You absolutely can purchase a starter over the interwebs, or, if you're lucky, acquire one from a family member or friend. But you don't actually need to: All you need is flour and water and, of course, yeast and bacteria, which are literally EVERYWHERE. There are a lot of different ways to do this, but this method has worked consistently in our test kitchen and builds a robust and flavorful starter.
scale with tare function; quart-sized, wide-mouthed glass jars with lids
To begin: Mix together 125 grams flour and 125 grams water with a clean hand in a medium glass bowl. Cover the bowl with a tea towel and let sit undisturbed at room temperature until the mixture is full of bubbles and has nearly doubled in size, usually 2 to 3 days. During this time, yeasts and bacteria from the air and from the flour and probably from you will set up housekeeping in the bowl (see Cook's Note).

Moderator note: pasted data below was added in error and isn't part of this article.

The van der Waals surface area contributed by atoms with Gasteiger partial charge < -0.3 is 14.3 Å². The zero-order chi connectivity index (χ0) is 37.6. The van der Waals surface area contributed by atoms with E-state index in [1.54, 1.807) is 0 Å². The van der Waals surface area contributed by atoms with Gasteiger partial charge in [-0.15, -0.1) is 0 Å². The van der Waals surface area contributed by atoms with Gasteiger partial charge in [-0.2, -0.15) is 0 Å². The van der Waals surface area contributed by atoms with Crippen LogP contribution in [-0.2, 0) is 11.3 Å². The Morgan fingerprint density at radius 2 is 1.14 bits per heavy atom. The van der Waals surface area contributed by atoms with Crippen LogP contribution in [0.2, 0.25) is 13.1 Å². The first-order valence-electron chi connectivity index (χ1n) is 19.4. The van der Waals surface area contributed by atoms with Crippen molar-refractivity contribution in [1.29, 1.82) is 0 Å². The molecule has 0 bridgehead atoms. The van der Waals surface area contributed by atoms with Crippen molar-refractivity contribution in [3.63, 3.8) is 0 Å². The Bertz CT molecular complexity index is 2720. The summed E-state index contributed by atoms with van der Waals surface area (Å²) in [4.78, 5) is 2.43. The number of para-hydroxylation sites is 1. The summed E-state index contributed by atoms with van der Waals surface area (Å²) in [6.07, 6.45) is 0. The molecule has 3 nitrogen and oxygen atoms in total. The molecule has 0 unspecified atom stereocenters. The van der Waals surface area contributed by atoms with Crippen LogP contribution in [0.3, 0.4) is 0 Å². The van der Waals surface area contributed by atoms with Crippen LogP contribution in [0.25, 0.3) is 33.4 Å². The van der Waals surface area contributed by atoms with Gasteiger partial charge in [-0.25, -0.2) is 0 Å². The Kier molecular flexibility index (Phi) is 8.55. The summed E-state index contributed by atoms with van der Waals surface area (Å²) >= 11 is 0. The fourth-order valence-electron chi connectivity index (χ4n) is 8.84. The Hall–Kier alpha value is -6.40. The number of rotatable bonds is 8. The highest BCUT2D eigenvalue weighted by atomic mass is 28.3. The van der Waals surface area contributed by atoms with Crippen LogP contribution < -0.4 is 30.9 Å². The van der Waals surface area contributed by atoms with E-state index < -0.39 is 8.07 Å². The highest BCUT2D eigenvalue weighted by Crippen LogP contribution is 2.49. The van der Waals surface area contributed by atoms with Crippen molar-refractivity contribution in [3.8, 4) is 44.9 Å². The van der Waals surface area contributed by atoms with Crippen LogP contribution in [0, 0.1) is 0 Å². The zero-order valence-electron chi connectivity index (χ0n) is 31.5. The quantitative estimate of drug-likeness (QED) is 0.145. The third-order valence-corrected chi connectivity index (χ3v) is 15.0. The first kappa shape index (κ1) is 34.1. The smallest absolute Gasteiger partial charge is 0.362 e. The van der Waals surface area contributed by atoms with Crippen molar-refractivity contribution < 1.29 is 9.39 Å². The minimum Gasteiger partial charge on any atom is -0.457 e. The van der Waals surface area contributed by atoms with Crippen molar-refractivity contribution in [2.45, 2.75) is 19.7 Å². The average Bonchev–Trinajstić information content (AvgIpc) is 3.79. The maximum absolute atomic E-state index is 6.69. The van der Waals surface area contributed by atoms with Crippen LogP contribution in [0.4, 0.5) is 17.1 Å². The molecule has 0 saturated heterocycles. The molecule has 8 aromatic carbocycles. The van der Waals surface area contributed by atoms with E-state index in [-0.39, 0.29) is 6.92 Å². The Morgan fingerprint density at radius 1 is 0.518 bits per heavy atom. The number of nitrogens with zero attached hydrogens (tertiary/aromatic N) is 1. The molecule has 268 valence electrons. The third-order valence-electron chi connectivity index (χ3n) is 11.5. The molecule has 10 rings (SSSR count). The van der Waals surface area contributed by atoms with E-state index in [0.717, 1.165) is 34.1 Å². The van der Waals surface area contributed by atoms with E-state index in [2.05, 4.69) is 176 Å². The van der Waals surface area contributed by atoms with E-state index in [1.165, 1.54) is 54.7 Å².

For daily feeding: Peel back any crust that may have formed and transfer 20% of the culture (50 grams) to a clean, wide-mouthed jar. Stir in 100 grams flour and 100 grams water, loosely screw on the lid and stash at room temperature for 24 hours. (The culture will have a stinky-sour smell at this point.) Discard the rest of the original mixture.
Repeat step 2 every 24 hours for 5 days. By then the culture should smell yeasty-sweet-sour, which means you're ready to put the starter to work.
If your culture isn't showing signs of life after 3 days, go ahead and start feeding. If, after a few more days, nothing happens, start over and place the culture in a different part of your home.